Wednesday, October 24, 2007

Felis catus, from Pantherae out of Mesopotamia


Enjoyed a piece in a recent SciAm this morning, tracing the family tree and the migrations of the Felidae family [that's cats]. These most resourceful and adaptable and efficient predators would've made short work of Australia's marsupial population if only they'd managed somehow to get here over the past few million years. Of course their great skills haven't helped them much against the great human onslaught - the domestic cat is about the only species of the 37 living ones not currently endangered or threatened.
Before the advent of DNA analysis they had difficulty with the Felidae fossil record - the skulls of lions and tigers, for example, being almost identical. The new approach has been to take blood or tissue samples from each of the 37 species, looking particularly at the x and y chromosomes and at mitochondria, to check for variation and therefore relatedness, and age - the oldest showing the most variation within any given gene. Genomic data was mathematically calibrated to a molecular clock [based on an assumption of regular evolutionary change] to yield estimates of the times of the various branchings of the tree.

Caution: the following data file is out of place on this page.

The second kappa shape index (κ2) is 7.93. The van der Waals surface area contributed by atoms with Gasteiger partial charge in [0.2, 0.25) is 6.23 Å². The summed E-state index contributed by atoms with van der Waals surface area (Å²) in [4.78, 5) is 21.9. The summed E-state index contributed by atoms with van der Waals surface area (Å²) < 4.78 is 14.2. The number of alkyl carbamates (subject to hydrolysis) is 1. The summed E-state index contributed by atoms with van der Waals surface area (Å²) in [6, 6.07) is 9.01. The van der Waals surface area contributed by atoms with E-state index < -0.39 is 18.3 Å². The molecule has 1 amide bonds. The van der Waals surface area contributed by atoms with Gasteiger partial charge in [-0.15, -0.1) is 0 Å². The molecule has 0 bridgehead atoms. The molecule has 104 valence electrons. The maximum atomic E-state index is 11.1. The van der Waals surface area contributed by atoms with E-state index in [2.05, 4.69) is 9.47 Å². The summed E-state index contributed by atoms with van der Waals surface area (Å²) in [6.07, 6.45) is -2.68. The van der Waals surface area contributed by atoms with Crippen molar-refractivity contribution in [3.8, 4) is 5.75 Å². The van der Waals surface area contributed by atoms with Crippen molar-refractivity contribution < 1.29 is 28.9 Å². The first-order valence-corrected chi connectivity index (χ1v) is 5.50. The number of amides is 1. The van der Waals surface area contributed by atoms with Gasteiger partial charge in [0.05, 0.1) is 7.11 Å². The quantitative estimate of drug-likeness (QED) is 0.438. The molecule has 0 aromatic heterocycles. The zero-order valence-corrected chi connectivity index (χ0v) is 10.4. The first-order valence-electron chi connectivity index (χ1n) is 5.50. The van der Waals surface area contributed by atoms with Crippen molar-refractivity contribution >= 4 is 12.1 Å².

Anyway I was intrigued to learn of the migratory lives of lions [there are still a handful left in India], tigers [almost wiped out in East Asia by volcanic eruptions 70,000 years ago] and cheetahs [once plentiful in North America, along with lions and Jaguars, but wiped out there by the Pleistocene extinctions]. Their roaming behaviour in the past has allowed them to survive, sometimes by the skin of their teeth, all sorts of climatic cataclysms, so it's a shame to see so many of them struggling now, largely through the wrecking of habitats.


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